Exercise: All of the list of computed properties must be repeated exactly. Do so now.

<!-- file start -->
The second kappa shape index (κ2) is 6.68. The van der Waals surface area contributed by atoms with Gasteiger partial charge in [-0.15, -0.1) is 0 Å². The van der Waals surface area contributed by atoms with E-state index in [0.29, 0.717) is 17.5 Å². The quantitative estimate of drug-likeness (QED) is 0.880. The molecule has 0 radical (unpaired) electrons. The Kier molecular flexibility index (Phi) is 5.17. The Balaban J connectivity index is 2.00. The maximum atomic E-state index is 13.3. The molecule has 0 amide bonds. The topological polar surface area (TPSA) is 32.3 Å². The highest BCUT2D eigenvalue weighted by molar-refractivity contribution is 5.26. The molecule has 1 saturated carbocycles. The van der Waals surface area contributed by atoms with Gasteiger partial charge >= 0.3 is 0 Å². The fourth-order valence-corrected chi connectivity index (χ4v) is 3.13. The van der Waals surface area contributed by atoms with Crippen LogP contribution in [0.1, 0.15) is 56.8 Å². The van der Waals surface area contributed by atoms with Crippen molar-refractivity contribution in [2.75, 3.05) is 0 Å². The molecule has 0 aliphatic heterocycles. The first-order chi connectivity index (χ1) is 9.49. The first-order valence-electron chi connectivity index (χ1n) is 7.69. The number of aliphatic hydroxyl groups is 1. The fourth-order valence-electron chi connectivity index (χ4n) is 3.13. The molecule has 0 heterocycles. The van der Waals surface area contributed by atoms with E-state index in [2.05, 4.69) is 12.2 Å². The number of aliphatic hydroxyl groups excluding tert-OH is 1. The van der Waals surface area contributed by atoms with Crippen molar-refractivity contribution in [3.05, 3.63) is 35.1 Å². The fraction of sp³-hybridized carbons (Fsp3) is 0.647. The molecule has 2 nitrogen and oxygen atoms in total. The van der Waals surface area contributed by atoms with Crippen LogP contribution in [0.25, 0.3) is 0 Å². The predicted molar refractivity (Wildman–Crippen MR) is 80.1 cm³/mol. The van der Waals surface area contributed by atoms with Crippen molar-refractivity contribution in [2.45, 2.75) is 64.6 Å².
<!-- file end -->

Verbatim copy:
The second kappa shape index (κ2) is 6.68. The van der Waals surface area contributed by atoms with Gasteiger partial charge in [-0.15, -0.1) is 0 Å². The van der Waals surface area contributed by atoms with E-state index in [0.29, 0.717) is 17.5 Å². The quantitative estimate of drug-likeness (QED) is 0.880. The molecule has 0 radical (unpaired) electrons. The Kier molecular flexibility index (Phi) is 5.17. The Balaban J connectivity index is 2.00. The maximum atomic E-state index is 13.3. The molecule has 0 amide bonds. The topological polar surface area (TPSA) is 32.3 Å². The highest BCUT2D eigenvalue weighted by molar-refractivity contribution is 5.26. The molecule has 1 saturated carbocycles. The van der Waals surface area contributed by atoms with Gasteiger partial charge >= 0.3 is 0 Å². The fourth-order valence-corrected chi connectivity index (χ4v) is 3.13. The van der Waals surface area contributed by atoms with Crippen LogP contribution in [0.1, 0.15) is 56.8 Å². The van der Waals surface area contributed by atoms with Crippen molar-refractivity contribution in [2.75, 3.05) is 0 Å². The molecule has 0 aliphatic heterocycles. The first-order chi connectivity index (χ1) is 9.49. The first-order valence-electron chi connectivity index (χ1n) is 7.69. The number of aliphatic hydroxyl groups is 1. The fourth-order valence-electron chi connectivity index (χ4n) is 3.13. The molecule has 0 heterocycles. The van der Waals surface area contributed by atoms with E-state index in [2.05, 4.69) is 12.2 Å². The number of aliphatic hydroxyl groups excluding tert-OH is 1. The van der Waals surface area contributed by atoms with Crippen molar-refractivity contribution in [3.05, 3.63) is 35.1 Å². The fraction of sp³-hybridized carbons (Fsp3) is 0.647. The molecule has 2 nitrogen and oxygen atoms in total. The van der Waals surface area contributed by atoms with Crippen LogP contribution in [0.25, 0.3) is 0 Å². The predicted molar refractivity (Wildman–Crippen MR) is 80.1 cm³/mol. The van der Waals surface area contributed by atoms with Crippen molar-refractivity contribution in [2.45, 2.75) is 64.6 Å².